CBE 5766
Algal Oils – Report 1
Algal oil production for use as fuel can have a global impact on fossil fuel consumption and emissions. Algae are a resource that can easily be renewed and sustained in a variety of conditions; they have very high growth rates and can yield more oil per acre than other plant based oils (Fang, 2014). Additionally, RNA technology and bioprocesses enable exaggerated fuel growth from algae organisms. Therefore algae-based biodiesel fuel has the potential to be a more economical and environmental solution to a growing energy demand. The biggest, most immediate, application of algae oil fuel would be energy for the transportation sector – as algae biodiesel could be easily implemented in existing transportation energy infrastructure (ExxonMobil, 2018).

There are many companies who have entered the algae oil industry over the last decade. An unexhaustive list includes Sapphire Energy, Chevron Corporation, Shell (in conjunction with Cellana), and Exxon Mobile (in conjunction with Synthetic Genomics) (Wesoff, 2017). The U.S. Department of Energy offers subsidies to many companies who invest in researching and producing algal based fuels.
The oil is naturally produced in algae species – particularly Chlamydomonous reinhardtii and Nannochloropis. Both species are green microalgae species that require nitrogen to grow. Lipid production of algae can be increased through genetic manipulation of the enzymes and promoters that control fatty acid (TAG) production (Radakovits et. al., 2010).

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https://www-sciencedirect-com.proxy.lib.ohio-state.edu/science/article/pii/B9780444595584000036The current market size for algae oils, particularly to be used as fuels, is very small. Industries have not made these oils economically practical to begin sustained large-scale production. Only five percent of transportation energy comes from biomass fuel – almost all of which is corn-based ethanol. However, the future outlook of the energy sector, taking into consideration the depletion of nonrenewable resources, suggests algae oil could be a major global market. Petroleum currently accounts for 36.2 percent of energy consumption in the U.S. (Desjardins, 2018). But this percentage is not sustainable in the long term. Efforts to use corn based biomass as fuel also conflicts with food production and arable land requirements. If oils from algae could complete economically with current means of energy production, it could meet the demands for the majority of the transportation energy sector: 28.1% of U.S. energy consumption. Production size could withstand high demands due to algae’s dense population growth and limited resource requirements.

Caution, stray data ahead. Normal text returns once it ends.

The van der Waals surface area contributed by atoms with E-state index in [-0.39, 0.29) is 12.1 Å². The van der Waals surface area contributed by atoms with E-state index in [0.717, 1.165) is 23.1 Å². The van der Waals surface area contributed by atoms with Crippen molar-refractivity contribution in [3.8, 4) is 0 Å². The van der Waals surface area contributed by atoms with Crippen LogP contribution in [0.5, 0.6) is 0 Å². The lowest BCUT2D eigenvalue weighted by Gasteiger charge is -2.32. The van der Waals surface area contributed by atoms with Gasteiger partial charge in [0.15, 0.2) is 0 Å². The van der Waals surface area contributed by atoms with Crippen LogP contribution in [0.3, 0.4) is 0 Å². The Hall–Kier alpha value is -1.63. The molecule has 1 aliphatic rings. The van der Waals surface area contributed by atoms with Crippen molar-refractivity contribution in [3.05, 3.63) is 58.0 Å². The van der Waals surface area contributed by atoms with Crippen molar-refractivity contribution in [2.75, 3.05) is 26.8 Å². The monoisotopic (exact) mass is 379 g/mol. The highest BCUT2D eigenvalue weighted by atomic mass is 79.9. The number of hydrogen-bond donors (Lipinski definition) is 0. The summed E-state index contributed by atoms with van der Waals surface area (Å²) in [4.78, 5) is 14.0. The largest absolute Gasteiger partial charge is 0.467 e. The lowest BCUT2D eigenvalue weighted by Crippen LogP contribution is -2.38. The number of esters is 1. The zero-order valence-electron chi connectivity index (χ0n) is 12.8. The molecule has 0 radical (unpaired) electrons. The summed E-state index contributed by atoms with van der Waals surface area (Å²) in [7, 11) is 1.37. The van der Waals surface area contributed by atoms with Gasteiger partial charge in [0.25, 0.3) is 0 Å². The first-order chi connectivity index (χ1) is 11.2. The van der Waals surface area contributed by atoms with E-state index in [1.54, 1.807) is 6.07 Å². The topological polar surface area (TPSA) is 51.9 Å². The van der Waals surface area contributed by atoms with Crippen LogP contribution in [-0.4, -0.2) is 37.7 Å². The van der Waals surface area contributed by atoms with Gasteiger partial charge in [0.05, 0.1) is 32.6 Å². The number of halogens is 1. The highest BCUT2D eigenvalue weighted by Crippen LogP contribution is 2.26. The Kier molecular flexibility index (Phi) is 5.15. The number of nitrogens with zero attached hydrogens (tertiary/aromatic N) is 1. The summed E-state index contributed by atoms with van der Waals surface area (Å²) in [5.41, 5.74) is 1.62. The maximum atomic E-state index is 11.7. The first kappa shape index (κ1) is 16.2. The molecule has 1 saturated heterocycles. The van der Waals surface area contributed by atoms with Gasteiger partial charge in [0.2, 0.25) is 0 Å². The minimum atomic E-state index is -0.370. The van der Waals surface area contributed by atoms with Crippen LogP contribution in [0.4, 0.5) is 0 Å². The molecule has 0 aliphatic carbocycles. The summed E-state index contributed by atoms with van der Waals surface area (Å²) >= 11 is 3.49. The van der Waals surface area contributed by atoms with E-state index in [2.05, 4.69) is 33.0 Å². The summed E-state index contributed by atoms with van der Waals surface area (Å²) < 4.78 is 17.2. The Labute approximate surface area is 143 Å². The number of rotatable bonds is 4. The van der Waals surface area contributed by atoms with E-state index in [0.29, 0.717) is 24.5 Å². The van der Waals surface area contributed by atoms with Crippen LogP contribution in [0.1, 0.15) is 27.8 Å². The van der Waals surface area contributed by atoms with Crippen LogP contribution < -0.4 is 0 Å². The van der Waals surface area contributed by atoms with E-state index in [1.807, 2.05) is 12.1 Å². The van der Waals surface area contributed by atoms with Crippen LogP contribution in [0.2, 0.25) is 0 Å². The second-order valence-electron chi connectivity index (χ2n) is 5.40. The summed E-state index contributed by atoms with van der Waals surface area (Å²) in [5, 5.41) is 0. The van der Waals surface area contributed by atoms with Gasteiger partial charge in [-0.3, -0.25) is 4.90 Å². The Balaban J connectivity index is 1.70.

-2286001333500http://www.visualcapitalist.com/visualizing-u-s-energy-consumption-one-chart/There are three primary methods for producing algal oils (or rather, increasing the yield of oils produced naturally). The first includes stimulating the enzyme Acetyl CoA carboxylase – the enzyme used in the first committed step of TAG synthesis in algae. This is achieved by introducing citrate, a derivative of citric acid, to the algae species (Berg et. al., 2002). Citrate binds to ACCase and allosterically controls fatty acid synthesis by interrupting inhibition pathways regulated by phosphorylation. A common issue with this process, and algal oil production in general, is the induced nutrient starvation required to start oil production in algae. Removing key nutrients like phosphorus and nitrogen promote the production of oils but also reduces growth rate. This is counterproductive to large scale processing. However, the second method of producing algal oils can offer a solution: Researchers have found that microalgae Nannochloropsis maintains growth rates under nutrient deprivation better than counterpart species. They also discovered genes and promoters from Chlamydomonous reinhardtii could be inserted into Nannochloropsis to overproduce oils during phosphorous starvation. This is done by placing enzyme CrDGTT4 from C. reinhardtii and its promoter gene SQD2 into Nannochlropsis (Iwai M. et. al., 2015). This ultimately overproduces oils in Nannochloropopsis while maintaining other functions despite phosphorous deprivation. The last method of producing oils involves DNA plasmids. Plasmid form DNA has been found in some algae species, particularly red algae, enabling the advantages of RNA technology in engineering the overproduction of oil. This is experimentally replicated by constructing plasmid pMSD1 (consisting of accA, accB, accC, and accD genes) to code for the production of ACCase subunits to overexpress Acetyl CoA Carboxylase activity (Davis et. al., 2000). As discussed earlier, this is a key enzyme in fatty acid biosynthesis.

http://www.jbc.org/content/275/37/28593/F1.expansion.htmlWorks Cited
Berg, Jeremy. Et. al . Acetyl Coenzyme A Carboxylase Plays a Key Role in Controlling Fatty Acid Metabolism. Biochemistry 5th Edition Sec 22.5. National Center for Biotechnology Information. 2002.
Davis, Mark. Et. al. Overproduction of Acetyl-CoA Carboxylase Activity Increases the Role of Fatty Acid Biosynthesis in Escherichia coli. University of Illinois. Journal of Biological Chemistry. 275. Pg 28593-28598. 2000.
Desjardins, Jeff. Visualizing U.S. Energy Consumption in One Chart. Visual Capitalist. 2018.
ExxonMobil. Advanced Biofuels and Algae Research. 2018.
Fang, So-Chiung. Metabolic Engineering and Molecular Biotechnology of Microalgae for Fuel Production. Elsevier. Biofuel from Algae. Pg 47-65. 2017.
Iwai, M. et. al. Genetic Manipulation for Algal Biofuel Production. Tokyo Institute of Technology. 2015.
Radakavits, Randor. Et. al. Genetic Engineering of Algae for Enhanced Biofuel Production. American Society for Microbiology. Eukaryotic Cell. Pg 486-501. 2010.
Wesoff, Eric. Hard Lessons From the Great Algae Biofuel Bubble. Green Tech Media. 2017.


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